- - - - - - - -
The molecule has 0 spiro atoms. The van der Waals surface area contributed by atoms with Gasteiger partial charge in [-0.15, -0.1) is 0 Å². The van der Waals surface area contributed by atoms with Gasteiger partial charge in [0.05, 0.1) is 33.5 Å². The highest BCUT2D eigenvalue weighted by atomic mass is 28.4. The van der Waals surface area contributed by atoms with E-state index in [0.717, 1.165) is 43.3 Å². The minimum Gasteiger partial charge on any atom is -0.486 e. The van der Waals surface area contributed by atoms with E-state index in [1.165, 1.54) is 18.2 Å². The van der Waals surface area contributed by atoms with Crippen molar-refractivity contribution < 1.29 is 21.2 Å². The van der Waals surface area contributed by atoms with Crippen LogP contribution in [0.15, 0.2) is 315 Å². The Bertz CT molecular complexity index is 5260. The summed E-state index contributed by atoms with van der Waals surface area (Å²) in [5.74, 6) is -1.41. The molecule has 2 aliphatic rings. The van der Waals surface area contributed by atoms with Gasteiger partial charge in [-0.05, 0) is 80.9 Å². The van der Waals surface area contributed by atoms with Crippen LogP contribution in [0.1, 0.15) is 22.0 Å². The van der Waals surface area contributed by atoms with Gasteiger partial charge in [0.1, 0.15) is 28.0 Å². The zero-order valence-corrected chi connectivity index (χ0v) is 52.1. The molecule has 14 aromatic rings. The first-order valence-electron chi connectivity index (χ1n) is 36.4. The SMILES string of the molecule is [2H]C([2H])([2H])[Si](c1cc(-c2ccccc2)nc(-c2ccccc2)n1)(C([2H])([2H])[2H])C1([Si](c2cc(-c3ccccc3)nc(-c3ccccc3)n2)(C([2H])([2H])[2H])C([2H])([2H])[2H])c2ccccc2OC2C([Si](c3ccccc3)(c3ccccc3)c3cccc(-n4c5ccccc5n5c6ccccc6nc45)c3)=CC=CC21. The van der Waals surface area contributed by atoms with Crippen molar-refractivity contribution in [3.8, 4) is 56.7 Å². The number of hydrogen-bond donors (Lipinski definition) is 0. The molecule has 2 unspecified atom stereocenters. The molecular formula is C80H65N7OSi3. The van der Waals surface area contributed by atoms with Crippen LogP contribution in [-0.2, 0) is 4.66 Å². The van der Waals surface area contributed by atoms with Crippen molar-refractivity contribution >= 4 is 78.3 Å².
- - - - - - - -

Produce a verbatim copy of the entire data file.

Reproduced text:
The molecule has 0 spiro atoms. The van der Waals surface area contributed by atoms with Gasteiger partial charge in [-0.15, -0.1) is 0 Å². The van der Waals surface area contributed by atoms with Gasteiger partial charge in [0.05, 0.1) is 33.5 Å². The highest BCUT2D eigenvalue weighted by atomic mass is 28.4. The van der Waals surface area contributed by atoms with E-state index in [0.717, 1.165) is 43.3 Å². The minimum Gasteiger partial charge on any atom is -0.486 e. The van der Waals surface area contributed by atoms with E-state index in [1.165, 1.54) is 18.2 Å². The van der Waals surface area contributed by atoms with Crippen molar-refractivity contribution < 1.29 is 21.2 Å². The van der Waals surface area contributed by atoms with Crippen LogP contribution in [0.15, 0.2) is 315 Å². The Bertz CT molecular complexity index is 5260. The summed E-state index contributed by atoms with van der Waals surface area (Å²) in [5.74, 6) is -1.41. The molecule has 2 aliphatic rings. The van der Waals surface area contributed by atoms with Gasteiger partial charge in [-0.05, 0) is 80.9 Å². The van der Waals surface area contributed by atoms with Crippen LogP contribution in [0.1, 0.15) is 22.0 Å². The van der Waals surface area contributed by atoms with Gasteiger partial charge in [0.1, 0.15) is 28.0 Å². The zero-order valence-corrected chi connectivity index (χ0v) is 52.1. The molecule has 14 aromatic rings. The first-order valence-electron chi connectivity index (χ1n) is 36.4. The SMILES string of the molecule is [2H]C([2H])([2H])[Si](c1cc(-c2ccccc2)nc(-c2ccccc2)n1)(C([2H])([2H])[2H])C1([Si](c2cc(-c3ccccc3)nc(-c3ccccc3)n2)(C([2H])([2H])[2H])C([2H])([2H])[2H])c2ccccc2OC2C([Si](c3ccccc3)(c3ccccc3)c3cccc(-n4c5ccccc5n5c6ccccc6nc45)c3)=CC=CC21. The van der Waals surface area contributed by atoms with Crippen molar-refractivity contribution in [3.8, 4) is 56.7 Å². The number of hydrogen-bond donors (Lipinski definition) is 0. The molecule has 2 unspecified atom stereocenters. The molecular formula is C80H65N7OSi3. The van der Waals surface area contributed by atoms with Crippen LogP contribution in [-0.2, 0) is 4.66 Å². The van der Waals surface area contributed by atoms with Crippen molar-refractivity contribution >= 4 is 78.3 Å².